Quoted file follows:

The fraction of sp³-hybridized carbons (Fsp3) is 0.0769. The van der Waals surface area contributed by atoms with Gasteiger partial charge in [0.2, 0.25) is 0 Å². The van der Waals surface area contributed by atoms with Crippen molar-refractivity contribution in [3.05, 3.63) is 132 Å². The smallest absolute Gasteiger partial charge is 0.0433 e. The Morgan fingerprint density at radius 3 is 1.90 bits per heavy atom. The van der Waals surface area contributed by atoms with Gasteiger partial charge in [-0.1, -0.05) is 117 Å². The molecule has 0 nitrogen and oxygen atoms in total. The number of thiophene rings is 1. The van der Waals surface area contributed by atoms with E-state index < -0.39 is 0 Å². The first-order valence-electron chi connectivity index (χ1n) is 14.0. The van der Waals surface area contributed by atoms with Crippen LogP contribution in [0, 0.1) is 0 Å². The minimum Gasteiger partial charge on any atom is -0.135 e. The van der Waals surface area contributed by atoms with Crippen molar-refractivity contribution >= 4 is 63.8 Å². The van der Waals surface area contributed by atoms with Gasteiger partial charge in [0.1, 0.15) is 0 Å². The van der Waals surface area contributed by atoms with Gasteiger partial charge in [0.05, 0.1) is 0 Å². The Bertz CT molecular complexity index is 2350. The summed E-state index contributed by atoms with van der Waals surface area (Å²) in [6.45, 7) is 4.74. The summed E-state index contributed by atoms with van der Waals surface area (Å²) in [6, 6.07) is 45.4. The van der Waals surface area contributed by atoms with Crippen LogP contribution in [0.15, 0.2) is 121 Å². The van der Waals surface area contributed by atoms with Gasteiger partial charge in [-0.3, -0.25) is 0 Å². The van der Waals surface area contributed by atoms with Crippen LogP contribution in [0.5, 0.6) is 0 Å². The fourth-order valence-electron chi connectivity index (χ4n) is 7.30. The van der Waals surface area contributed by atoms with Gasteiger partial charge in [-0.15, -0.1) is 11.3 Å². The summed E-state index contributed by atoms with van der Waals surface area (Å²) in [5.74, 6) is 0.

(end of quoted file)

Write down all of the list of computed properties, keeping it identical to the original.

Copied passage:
The fraction of sp³-hybridized carbons (Fsp3) is 0.0769. The van der Waals surface area contributed by atoms with Gasteiger partial charge in [0.2, 0.25) is 0 Å². The van der Waals surface area contributed by atoms with Crippen molar-refractivity contribution in [3.05, 3.63) is 132 Å². The smallest absolute Gasteiger partial charge is 0.0433 e. The Morgan fingerprint density at radius 3 is 1.90 bits per heavy atom. The van der Waals surface area contributed by atoms with Gasteiger partial charge in [-0.1, -0.05) is 117 Å². The molecule has 0 nitrogen and oxygen atoms in total. The number of thiophene rings is 1. The van der Waals surface area contributed by atoms with E-state index < -0.39 is 0 Å². The first-order valence-electron chi connectivity index (χ1n) is 14.0. The van der Waals surface area contributed by atoms with Crippen LogP contribution in [0, 0.1) is 0 Å². The minimum Gasteiger partial charge on any atom is -0.135 e. The van der Waals surface area contributed by atoms with Crippen molar-refractivity contribution >= 4 is 63.8 Å². The van der Waals surface area contributed by atoms with Gasteiger partial charge in [0.1, 0.15) is 0 Å². The van der Waals surface area contributed by atoms with Gasteiger partial charge in [0.05, 0.1) is 0 Å². The Bertz CT molecular complexity index is 2350. The summed E-state index contributed by atoms with van der Waals surface area (Å²) in [6.45, 7) is 4.74. The summed E-state index contributed by atoms with van der Waals surface area (Å²) in [6, 6.07) is 45.4. The van der Waals surface area contributed by atoms with Crippen LogP contribution in [0.15, 0.2) is 121 Å². The van der Waals surface area contributed by atoms with Gasteiger partial charge in [-0.3, -0.25) is 0 Å². The van der Waals surface area contributed by atoms with Crippen LogP contribution in [0.5, 0.6) is 0 Å². The fourth-order valence-electron chi connectivity index (χ4n) is 7.30. The van der Waals surface area contributed by atoms with Gasteiger partial charge in [-0.15, -0.1) is 11.3 Å². The summed E-state index contributed by atoms with van der Waals surface area (Å²) in [5.74, 6) is 0.